My workflow on my historical romance novel has been ridiculously complicated. Tons of revision passes over several years. Scenes cut and rewritten and moved and combined. Version upon version taking up space on my hard drive. It’s a lot to keep track of.
Part of the reason for all this chaos is ignorance (at worse) and inexperience (at best). The other part is that novels are large and complex undertakings to begin with. And regardless of which end of the word count spectrum you are on (50k to 150k), that’s a lot of words, sentences, scenes, characters, you name it, to keep a handle on.
For years, I had only three-quarters of a story. I had an ending in mind, but I didn’t write it out until a couple of years ago, when I started taking my writing seriously. With a complete draft, I could track the improvements in my writing. Scenes became more focused, narrative threads started to come together, and I finally knew what my story was about as I got closer and closer to The End.
Then I flipped back to the beginning and wanted to tear my hair out.
Confusing opening scene…
Infodumps all over the place…
Yep, I did it all. And so I took all the things I learned in completing my story and applied it to the beginning. Writing and rewriting my opener, refining sentences, tightening scenes. Then I started sharing the story with my critique partners.
After they reached about the midway point, something funny happened. My CPs starting flagging things like rampant adverbs, dialogue tags, and other things I Knew Better than to do. But I hadn’t really looked at the second half of the book with my editor cap on for some time – I remembered it being fine, better than the first half. And I had read through it since then, but sometimes it’s hard to pick out what’s wrong with a passage, especially when it not only reads ok, but also how you expected it to.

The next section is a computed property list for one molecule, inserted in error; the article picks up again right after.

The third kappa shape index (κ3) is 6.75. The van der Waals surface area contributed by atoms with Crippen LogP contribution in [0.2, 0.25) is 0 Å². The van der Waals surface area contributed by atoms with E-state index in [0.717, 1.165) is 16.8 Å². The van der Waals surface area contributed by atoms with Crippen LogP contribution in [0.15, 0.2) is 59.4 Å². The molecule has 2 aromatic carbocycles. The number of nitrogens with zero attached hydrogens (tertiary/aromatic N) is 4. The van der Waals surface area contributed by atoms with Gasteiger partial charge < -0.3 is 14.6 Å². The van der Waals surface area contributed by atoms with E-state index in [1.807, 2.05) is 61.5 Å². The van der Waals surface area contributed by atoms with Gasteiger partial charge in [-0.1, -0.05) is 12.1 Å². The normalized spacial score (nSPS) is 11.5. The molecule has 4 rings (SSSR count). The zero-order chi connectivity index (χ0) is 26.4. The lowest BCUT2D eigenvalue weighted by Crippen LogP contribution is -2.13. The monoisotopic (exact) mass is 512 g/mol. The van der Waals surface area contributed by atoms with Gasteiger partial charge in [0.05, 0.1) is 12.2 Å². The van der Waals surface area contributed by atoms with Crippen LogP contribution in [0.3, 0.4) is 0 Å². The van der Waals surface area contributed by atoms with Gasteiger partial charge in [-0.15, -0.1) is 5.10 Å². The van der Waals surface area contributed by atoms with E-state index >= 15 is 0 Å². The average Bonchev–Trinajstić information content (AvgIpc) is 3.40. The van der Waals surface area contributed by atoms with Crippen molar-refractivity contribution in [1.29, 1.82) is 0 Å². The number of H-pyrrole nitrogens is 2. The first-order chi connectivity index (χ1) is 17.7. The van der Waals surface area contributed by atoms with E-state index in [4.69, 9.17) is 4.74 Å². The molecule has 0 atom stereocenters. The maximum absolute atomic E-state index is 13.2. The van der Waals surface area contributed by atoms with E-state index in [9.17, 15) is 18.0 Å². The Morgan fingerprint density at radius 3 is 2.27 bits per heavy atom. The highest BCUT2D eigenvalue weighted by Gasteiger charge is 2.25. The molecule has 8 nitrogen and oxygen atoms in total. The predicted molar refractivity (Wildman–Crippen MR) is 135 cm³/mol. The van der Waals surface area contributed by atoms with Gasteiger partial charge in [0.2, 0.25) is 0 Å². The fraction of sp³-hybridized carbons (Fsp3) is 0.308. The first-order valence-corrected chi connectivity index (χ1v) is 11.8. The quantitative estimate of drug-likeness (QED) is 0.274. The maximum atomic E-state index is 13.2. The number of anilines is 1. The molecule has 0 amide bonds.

Writing skills aren’t static – they are constantly growing and evolving just as you are as a person. So in working on my beginning the second time around, my writing ability continued to improve, resulting in a mismatch between the first and second half of the novel. I realized I needed to devote the same revision energy that I applied to my beginning to the rest of the book in order to take it to the next level.
It can be discouraging to realize something I’ve written isn’t as awesome as I remembered it to be. However, my writing skills are improving – I’m better able to recognize what works and what doesn’t. I’m becoming a better writer every day.
I’ll take it, even if it means constant vigilance on my part to ensure all aspects of my work are indicative of my abilities as a writer today as opposed to a year ago, six months ago, even as of yesterday.
Nothing else will do.